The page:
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How a party became a cult

2 July 2018

And what it means for the midterm elections

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“There is no Republican Party. There’s a Trump Party”: president Donald Trump at a campaign rally in Fargo last Wednesday. Evan Vucci/AP Photo

“There is no Republican Party. There’s a Trump Party”: president Donald Trump at a campaign rally in Fargo last Wednesday. Evan Vucci/AP Photo


The idea that a cult has taken over not only the US administration but also the Republican Party and its most ardent supporters is gaining increasing currency. It’s easy to see the evidence for this view and why it finds favour with those who are otherwise unable to explain Trump’s rise to power, the failure of the Republican leadership to repudiate his policies and language, and the fervour and loyalty of his followers.

Trump’s refusal to play by the rules, his increasing rejection of shared values and relationships internationally and at home, his preoccupation with power, and his distrust even of those who serve him, coupled with narcissistic traits, distortion of the facts, constant dissembling and need for adulation, certainly make him a very divisive and different sort of American political leader.

He is openly willing to align himself with dictators and authoritarian figures like Russia’s Vladimir Putin, North Korea’s Kim Jong-un and the Philippines’ Rodrigo Duterte in preference to Western leaders and other allies. He has spoken enviously of authoritarian powers, slips easily into racist rhetoric, and is indifferent to human rights.

The Republican Party has remade itself in Trump’s image, abandoning conservative standards — fiscal responsibility, free trade, pro-family policies, opposition to authoritarianism — held sacred for decades. To remain part of his team, Trump’s appointees find that they must prove their dedication by casting aside integrity and moral judgement and defending what is often indefensible. The least reluctance is taken as betrayal. Yet no one at cabinet level has stepped aside on the basis of conscience.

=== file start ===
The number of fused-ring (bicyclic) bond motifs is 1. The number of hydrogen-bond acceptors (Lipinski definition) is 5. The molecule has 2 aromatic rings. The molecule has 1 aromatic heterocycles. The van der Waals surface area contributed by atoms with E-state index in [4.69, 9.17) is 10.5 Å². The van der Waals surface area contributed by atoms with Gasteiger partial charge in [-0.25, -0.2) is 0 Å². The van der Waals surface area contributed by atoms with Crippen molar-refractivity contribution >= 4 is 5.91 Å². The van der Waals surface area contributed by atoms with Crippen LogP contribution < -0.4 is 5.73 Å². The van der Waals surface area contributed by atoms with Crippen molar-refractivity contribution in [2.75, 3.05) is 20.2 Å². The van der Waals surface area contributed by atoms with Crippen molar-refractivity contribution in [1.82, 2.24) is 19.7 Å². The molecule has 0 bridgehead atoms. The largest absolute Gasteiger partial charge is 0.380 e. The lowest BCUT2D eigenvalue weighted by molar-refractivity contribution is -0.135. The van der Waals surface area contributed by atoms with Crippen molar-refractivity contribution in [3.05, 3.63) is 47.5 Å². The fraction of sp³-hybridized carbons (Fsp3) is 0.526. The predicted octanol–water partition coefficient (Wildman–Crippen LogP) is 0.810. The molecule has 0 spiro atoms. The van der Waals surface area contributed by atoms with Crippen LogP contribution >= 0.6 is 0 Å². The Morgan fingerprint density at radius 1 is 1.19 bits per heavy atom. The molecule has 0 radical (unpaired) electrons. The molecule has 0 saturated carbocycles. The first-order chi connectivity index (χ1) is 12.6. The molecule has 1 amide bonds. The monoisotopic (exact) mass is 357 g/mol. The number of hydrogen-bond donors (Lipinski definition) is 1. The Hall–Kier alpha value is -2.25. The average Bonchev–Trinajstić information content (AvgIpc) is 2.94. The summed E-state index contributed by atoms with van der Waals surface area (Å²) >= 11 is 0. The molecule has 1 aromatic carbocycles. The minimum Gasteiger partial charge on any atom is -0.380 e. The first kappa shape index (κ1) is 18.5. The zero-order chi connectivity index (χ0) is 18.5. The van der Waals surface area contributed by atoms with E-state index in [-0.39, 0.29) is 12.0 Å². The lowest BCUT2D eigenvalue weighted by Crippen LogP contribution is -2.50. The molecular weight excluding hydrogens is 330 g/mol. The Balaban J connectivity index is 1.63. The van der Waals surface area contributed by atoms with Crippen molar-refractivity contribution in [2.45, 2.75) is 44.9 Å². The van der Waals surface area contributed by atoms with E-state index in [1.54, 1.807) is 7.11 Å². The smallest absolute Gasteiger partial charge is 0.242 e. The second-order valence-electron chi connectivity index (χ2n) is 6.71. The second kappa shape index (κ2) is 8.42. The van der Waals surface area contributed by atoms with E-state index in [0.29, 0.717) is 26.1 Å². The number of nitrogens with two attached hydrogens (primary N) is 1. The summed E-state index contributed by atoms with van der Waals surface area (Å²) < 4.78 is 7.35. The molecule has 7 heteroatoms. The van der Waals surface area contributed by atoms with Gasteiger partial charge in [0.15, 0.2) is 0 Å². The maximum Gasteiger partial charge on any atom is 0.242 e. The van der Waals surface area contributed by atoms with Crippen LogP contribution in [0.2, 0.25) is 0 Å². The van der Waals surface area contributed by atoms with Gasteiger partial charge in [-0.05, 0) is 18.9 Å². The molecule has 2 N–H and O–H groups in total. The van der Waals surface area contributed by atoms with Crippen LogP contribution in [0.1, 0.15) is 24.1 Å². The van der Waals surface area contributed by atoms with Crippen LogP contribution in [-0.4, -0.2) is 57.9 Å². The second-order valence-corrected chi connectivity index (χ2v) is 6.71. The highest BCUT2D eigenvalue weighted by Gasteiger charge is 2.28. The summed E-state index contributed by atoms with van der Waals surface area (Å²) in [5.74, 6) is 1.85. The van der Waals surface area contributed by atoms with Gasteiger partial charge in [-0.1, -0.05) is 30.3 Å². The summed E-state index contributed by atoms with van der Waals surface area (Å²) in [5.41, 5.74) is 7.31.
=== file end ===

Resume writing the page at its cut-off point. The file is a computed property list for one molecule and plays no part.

There is a cultish quality to Trump supporters. His rallies (which grow more popular after every political uproar) exhibit the emotional intensity seen at a religious revival event, complete with ritualised communal chants. Attendees appear to feel bound together by their admiration for a charismatic leader. His divisive tribalism seems to make them feel protected and gives them a sense of social belonging in a world they see as threatening. Trump tells them that their support for him makes them better than those who oppose him. “You’re smarter, you’re better, you’re more loyal. We have the greatest base in the history of politics,” he said recently in South Carolina.

Trump fed this approach from the moment he entered the campaign. He consistently paints a grim portrait of a frightening, fearsome world where the United States, a once-great nation, is now taken advantage of and ridiculed. And he offers himself as the only saviour, the only person who can get things back on track. Then, having destroyed trust and ridden roughshod over the recognised norms and values, he creates an environment in which he can thrive and others are left floundering.

A cult, by definition, is not mainstream theology, so in this regard Trump certainly ticks all the boxes. His cult-like grip on the Republican Party is keeping most members in line. Former Republican House Speaker John Boehner has lamented that the GOP he knew is no more, saying, “There is no Republican Party. There’s a Trump Party.” Only those who aren’t looking for re-election, like senators Jeff Flake (Arizona) and Bob Corker (Tennessee), are willing to speak out.

Corker has ramped up his criticism of the Republican congressional leadership for not wanting to take on the president on core Republican issues like trade. Flake has criticised Trump’s embrace of “despots and dictators” while “ridiculing our allies.”